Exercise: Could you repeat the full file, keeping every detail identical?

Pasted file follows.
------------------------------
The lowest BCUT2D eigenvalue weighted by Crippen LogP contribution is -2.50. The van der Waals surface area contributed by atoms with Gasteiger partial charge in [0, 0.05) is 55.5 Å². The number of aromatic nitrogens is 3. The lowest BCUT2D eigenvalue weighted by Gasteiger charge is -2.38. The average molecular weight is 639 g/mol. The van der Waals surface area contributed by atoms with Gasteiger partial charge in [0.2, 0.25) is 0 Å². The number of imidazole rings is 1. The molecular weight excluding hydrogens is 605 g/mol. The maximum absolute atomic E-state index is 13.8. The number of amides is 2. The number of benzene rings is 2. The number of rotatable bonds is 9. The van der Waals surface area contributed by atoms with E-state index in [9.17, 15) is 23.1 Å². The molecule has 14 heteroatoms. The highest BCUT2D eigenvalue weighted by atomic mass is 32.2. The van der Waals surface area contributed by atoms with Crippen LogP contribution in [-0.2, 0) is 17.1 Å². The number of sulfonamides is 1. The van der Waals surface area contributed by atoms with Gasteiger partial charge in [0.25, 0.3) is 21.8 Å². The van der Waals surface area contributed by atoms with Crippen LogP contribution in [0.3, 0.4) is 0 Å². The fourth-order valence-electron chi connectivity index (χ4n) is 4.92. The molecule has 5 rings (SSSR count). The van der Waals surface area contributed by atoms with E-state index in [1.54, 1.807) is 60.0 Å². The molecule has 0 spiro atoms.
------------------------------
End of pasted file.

The lowest BCUT2D eigenvalue weighted by Crippen LogP contribution is -2.50. The van der Waals surface area contributed by atoms with Gasteiger partial charge in [0, 0.05) is 55.5 Å². The number of aromatic nitrogens is 3. The lowest BCUT2D eigenvalue weighted by Gasteiger charge is -2.38. The average molecular weight is 639 g/mol. The van der Waals surface area contributed by atoms with Gasteiger partial charge in [0.2, 0.25) is 0 Å². The number of imidazole rings is 1. The molecular weight excluding hydrogens is 605 g/mol. The maximum absolute atomic E-state index is 13.8. The number of amides is 2. The number of benzene rings is 2. The number of rotatable bonds is 9. The van der Waals surface area contributed by atoms with E-state index in [9.17, 15) is 23.1 Å². The molecule has 14 heteroatoms. The highest BCUT2D eigenvalue weighted by atomic mass is 32.2. The van der Waals surface area contributed by atoms with Crippen LogP contribution in [-0.2, 0) is 17.1 Å². The number of sulfonamides is 1. The van der Waals surface area contributed by atoms with Gasteiger partial charge in [0.25, 0.3) is 21.8 Å². The van der Waals surface area contributed by atoms with Crippen LogP contribution in [0.3, 0.4) is 0 Å². The fourth-order valence-electron chi connectivity index (χ4n) is 4.92. The molecule has 5 rings (SSSR count). The van der Waals surface area contributed by atoms with E-state index in [1.54, 1.807) is 60.0 Å². The molecule has 0 spiro atoms.